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Since the last day of the classes in 2022, the Yale women’s basketball team (10‒8, 4‒1), the Bulldogs have won six games and lost two.

In December, the Bulldogs eked out a 60–58 overtime victory against Drexel University (13‒4, 5‒1 Colonial) before beating Boston University (11‒6, 6‒0 Patriot) 58‒46. The Bulldogs fell 70–63 to Lehigh (8‒9, 4‒2 Patriot) on the 20th in their last preseason game. 

Ivy League play began for the Bulldogs on New Year’s Eve when they fell 92‒57 to Columbia University (15‒3, 4‒1 Ivy) in Payne Whitney Gymnasium. The next weekend, Yale won 57‒47 at Dartmouth College (2‒17, 0‒5 Ivy) and earned their first road win against Harvard University (10‒7, 3‒2 Ivy) since 2012 in a 71‒70 overtime victory. This past weekend, the Bulldogs beat University Cornell (9‒16, 4‒10 Ivy) 68‒56 and Brown University (8‒9, 1‒4 Ivy) 72‒59.

Cornell started the game in a three-quarters court press, forcing the Elis to handle the ball against pressure. Yale’s main ball handler, point guard Jenna Clark ’24, never came out of the game. She led the team in breaking Cornell’s press with cross court passes that created open shots down the floor. Yale ballooned 14 points in the third quarter, so Cornell retreated back into the half court near the end of the game.

“We haven’t historically over the season dealt very well with the press,” said head coach Delilia Eshe with a laugh, “So we spent a lot of time on practice this week working on it … We’ve tweaked a little bit positionally where we put players, understanding what we’re trying to accomplish out of it, so [the players] are doing a better job.”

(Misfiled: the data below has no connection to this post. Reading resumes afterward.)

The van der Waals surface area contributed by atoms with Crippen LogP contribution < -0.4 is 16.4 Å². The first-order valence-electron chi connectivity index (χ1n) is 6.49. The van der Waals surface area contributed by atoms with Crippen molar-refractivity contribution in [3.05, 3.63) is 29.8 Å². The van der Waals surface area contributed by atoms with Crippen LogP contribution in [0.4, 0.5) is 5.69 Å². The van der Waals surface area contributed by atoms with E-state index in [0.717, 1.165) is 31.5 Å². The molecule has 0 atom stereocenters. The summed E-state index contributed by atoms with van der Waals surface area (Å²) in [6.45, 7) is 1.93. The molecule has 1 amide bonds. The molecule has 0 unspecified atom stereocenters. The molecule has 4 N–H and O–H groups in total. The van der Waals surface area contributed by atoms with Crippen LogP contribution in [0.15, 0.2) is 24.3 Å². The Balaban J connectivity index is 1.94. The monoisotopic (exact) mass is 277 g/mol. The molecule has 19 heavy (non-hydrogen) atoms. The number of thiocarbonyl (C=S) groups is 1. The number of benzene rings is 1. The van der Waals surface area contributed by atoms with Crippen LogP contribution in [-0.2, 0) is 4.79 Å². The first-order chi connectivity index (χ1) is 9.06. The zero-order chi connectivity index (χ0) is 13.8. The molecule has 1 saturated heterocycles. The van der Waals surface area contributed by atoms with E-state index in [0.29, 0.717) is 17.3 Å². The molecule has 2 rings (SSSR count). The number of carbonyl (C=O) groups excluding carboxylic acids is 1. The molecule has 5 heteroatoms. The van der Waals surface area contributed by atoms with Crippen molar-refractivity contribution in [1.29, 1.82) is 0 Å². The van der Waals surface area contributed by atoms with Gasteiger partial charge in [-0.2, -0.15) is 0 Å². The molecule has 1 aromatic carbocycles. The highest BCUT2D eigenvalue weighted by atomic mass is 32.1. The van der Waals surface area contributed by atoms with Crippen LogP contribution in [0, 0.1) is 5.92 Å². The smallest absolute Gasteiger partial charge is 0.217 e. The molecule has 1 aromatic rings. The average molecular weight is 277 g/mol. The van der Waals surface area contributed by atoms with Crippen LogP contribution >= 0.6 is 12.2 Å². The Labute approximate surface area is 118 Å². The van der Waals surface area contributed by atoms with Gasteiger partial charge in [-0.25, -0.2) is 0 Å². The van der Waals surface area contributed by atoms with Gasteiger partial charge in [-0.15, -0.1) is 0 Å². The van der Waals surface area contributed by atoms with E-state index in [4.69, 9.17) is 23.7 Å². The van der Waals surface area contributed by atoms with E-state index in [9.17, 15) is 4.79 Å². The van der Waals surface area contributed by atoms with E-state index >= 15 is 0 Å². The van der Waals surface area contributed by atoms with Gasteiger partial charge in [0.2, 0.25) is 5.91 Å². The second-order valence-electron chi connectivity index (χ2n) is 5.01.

Nyla McGill ’25 and Klara Aastroem ’24 scored 17 points. Christen McCann ’25, who was a starter on last year’s team but could not play in this year’s preseason due to injury, pitched in 14 points in what was her fifth game back.

“It feels great [to be back on the floor],” McCann said. “The team and coaching staff was so good in making sure that, number one, from a mental standpoint I was doing okay and helping me get back and telling me ‘you’re still the player you can be.’ Number two, the training staff, Sarah Hall, was great. She helped me through a lot of things. I really have confidence in my team and they helped the process be easy.”

McCann, McGill and Aastroem were too much for Cornell; The three combined for 48 points and 11 steals. Yale won the home game 68–56.

Yale traveled to Brown the following night and returned with another victory. The score was tied 29–29 at halftime, but the Bulldogs pulled away by as many as 15 points in the second half. Mackenzie Egger ’25 scored a career high 24 points on 10 for 15 shooting and grabbed a season high eight rebounds.

Clark had a season-high 19 points and season-high 12 assists, the highest assist mark any Ivy League player has made this year. The second and third highest marks also belong to Clark, as she had 10 assists against Fordham (12–6, 4–1 Atlantic 10) in November and nine against Cornell.

“I am very proud of our winning streak!” Egger wrote to the News. “After our tough loss to Columbia, we have all really bought into working extremely hard in practice to prepare for our Ivy competition. Our defense has really won the games.”

Although Yale’s four game winning streak has earned them a 4–1 Ivy League record, the Bulldogs sit in third place in the Ivy standings behind Penn (12‒6, 4‒1) and Columbia, who are also 4–1 in Ivy play but ahead of Yale in the standings because of their overall records.

The Bulldogs’ next game is against University of Pennsylvania on Saturday, Jan. 21. They will play in The Palestra at 2:00 p.m.

HENRY FRECH